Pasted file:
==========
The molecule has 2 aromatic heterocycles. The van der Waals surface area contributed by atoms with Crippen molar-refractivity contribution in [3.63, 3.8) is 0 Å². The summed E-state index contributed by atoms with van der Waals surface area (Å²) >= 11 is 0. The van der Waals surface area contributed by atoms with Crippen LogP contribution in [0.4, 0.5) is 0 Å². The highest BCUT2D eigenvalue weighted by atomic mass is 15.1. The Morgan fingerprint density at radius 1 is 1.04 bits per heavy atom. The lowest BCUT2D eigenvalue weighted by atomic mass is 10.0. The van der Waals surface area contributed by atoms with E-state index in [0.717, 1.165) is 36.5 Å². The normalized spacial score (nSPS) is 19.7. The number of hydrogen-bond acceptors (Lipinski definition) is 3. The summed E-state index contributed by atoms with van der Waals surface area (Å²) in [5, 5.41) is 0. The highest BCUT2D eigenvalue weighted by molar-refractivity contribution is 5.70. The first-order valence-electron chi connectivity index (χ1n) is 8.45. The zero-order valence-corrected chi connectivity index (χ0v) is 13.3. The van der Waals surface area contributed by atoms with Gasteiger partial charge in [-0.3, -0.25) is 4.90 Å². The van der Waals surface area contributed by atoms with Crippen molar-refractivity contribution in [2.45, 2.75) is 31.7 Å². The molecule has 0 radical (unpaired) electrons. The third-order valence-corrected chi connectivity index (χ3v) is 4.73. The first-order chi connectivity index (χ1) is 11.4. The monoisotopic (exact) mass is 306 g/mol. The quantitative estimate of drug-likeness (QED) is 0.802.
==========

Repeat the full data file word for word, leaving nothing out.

The molecule has 2 aromatic heterocycles. The van der Waals surface area contributed by atoms with Crippen molar-refractivity contribution in [3.63, 3.8) is 0 Å². The summed E-state index contributed by atoms with van der Waals surface area (Å²) >= 11 is 0. The van der Waals surface area contributed by atoms with Crippen LogP contribution in [0.4, 0.5) is 0 Å². The highest BCUT2D eigenvalue weighted by atomic mass is 15.1. The Morgan fingerprint density at radius 1 is 1.04 bits per heavy atom. The lowest BCUT2D eigenvalue weighted by atomic mass is 10.0. The van der Waals surface area contributed by atoms with E-state index in [0.717, 1.165) is 36.5 Å². The normalized spacial score (nSPS) is 19.7. The number of hydrogen-bond acceptors (Lipinski definition) is 3. The summed E-state index contributed by atoms with van der Waals surface area (Å²) in [5, 5.41) is 0. The highest BCUT2D eigenvalue weighted by molar-refractivity contribution is 5.70. The first-order valence-electron chi connectivity index (χ1n) is 8.45. The zero-order valence-corrected chi connectivity index (χ0v) is 13.3. The van der Waals surface area contributed by atoms with Gasteiger partial charge in [-0.3, -0.25) is 4.90 Å². The van der Waals surface area contributed by atoms with Crippen molar-refractivity contribution in [2.45, 2.75) is 31.7 Å². The molecule has 0 radical (unpaired) electrons. The third-order valence-corrected chi connectivity index (χ3v) is 4.73. The first-order chi connectivity index (χ1) is 11.4. The monoisotopic (exact) mass is 306 g/mol. The quantitative estimate of drug-likeness (QED) is 0.802.